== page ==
them try for this model sooner rather than later. But I don't know that it’s going to

You know, I do think though that journalism has a value, that eventually
that value will restore itself. You know, if newspapers can’t make the transition,
you’re eventually going to see somebody do startups. You’re going to see and they’re going to hire ten or fifteen reporters, then twenty or
thirty reporters. And they’re going to pay for it with online subscription.
Because here’s the thing that we also missed. In my whole time as a
journalist, you lost money on subscriptions. The gas, the trucks, the printing
presses, the wood pulp, you lost money there, and you accepted that and you got it
on your display ads. That made it harder for us to see the future.

The truth is, if somebody pays for a third of what it costs The Baltimore
Sun to get it to your doorstep now, even less than that actually-- It’s $22 dollars a
month to get The Baltimore Sun. For eight dollars, for nine dollars, you get it
online, that’s all profit. There’s no trucks. There’s no gas. There’s no printing
press. That’s a revenue stream. You know, if you scratched it out on the back of a
notepad, you’ll find out, you know what? You can generate $300,000 dollars,
$350,000 dollars a month if you get a tenth of The Baltimore Sun’s subscriptions
online to commit to you. And with that, you can hire about 30 reporters. And
that’s about the size of a metro desk.

Now, the scary part of that is that a lot of our citizens are not going to get
it because they’re not online. And so the delivery model is not as democratic as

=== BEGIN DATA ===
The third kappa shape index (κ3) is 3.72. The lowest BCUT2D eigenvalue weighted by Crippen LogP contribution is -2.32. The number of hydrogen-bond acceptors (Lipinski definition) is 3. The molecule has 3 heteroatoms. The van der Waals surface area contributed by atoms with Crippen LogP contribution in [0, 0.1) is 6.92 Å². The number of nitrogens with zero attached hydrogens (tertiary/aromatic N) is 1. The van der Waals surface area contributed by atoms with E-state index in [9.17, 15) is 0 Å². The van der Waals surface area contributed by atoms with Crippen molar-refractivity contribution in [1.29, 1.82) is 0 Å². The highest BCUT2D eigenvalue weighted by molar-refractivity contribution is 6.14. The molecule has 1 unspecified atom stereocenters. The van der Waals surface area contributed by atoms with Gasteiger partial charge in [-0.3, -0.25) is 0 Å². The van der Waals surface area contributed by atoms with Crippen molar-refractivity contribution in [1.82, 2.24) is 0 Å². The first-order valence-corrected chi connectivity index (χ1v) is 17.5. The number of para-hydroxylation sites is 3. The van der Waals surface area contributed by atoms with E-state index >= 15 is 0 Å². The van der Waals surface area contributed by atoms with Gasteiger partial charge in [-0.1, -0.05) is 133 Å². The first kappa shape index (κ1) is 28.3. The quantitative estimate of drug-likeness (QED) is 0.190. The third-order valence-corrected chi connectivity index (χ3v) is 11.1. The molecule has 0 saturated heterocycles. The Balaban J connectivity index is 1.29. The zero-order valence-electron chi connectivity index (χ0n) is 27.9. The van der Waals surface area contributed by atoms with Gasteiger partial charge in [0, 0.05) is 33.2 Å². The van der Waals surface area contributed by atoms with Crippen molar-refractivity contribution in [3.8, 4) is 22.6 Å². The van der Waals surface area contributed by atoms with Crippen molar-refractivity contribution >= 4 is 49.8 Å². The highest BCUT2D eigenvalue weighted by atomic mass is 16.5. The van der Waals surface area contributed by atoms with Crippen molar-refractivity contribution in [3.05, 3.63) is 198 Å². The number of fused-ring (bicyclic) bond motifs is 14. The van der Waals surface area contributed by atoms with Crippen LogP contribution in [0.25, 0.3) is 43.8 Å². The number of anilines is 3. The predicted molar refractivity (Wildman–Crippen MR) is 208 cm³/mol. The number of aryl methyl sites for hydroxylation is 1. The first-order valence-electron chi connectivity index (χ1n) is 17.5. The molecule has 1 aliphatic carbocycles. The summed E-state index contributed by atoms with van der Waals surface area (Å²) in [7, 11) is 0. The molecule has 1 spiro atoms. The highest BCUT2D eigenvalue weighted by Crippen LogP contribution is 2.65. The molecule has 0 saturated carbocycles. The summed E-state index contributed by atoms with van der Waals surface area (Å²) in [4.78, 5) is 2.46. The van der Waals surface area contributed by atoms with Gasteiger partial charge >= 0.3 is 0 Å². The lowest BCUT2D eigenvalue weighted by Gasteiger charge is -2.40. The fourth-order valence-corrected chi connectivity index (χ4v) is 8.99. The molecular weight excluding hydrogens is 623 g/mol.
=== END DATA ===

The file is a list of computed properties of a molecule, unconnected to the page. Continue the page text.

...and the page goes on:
newsprint. And that’s something to content with going forward. But I do think
there’s a future. But it begins with content. We’re going to have to start believing
in content again. We’re going to have to pay for content to provide it, to hire back
the talent that we’ve leeched out. And then we’re going to have to make other
people pay for it. And if we don’t do that, then, you know-- If you put out a
product and nobody’s willing to pay for it, you know, any freshman business
major will tell you, you don’t have a product and it’s time to stop pretending. So I
think that’s ultimately where we’re going. And I think finally some people are
going to get there, but it’s way late in the game.

And on that happy note, my shirt has dried. So I think—

MR. HAMRICK: Yeah, we’ll find some questions. We have several
questions, essentially survival skills for those that are still working in daily
journalism. People want to know, what about young people? What is your advice
to them? Maybe the question would be asked, should they continue to strive for a
career in journalism? What about those of us who still work in newsrooms, all
these dynamics that have to do with shifting sands, not only in the industry, but
the pressures of many people having to work more with fewer resources in the
newsroom, a little practice advice for people who are still in the trade or thinking
about coming aboard?

MR. SIMON: You know, I really don’t consider myself an expert on
what to do if you’re still in the game right now. The one thing I’ll say that worked
for me, and I think worked for me in sort of a multimedia sense, where I had sort
of a marketable skill and I didn’t even know I did, was I managed not to get
promoted for my entire career. I started on the police beat. I ended on the police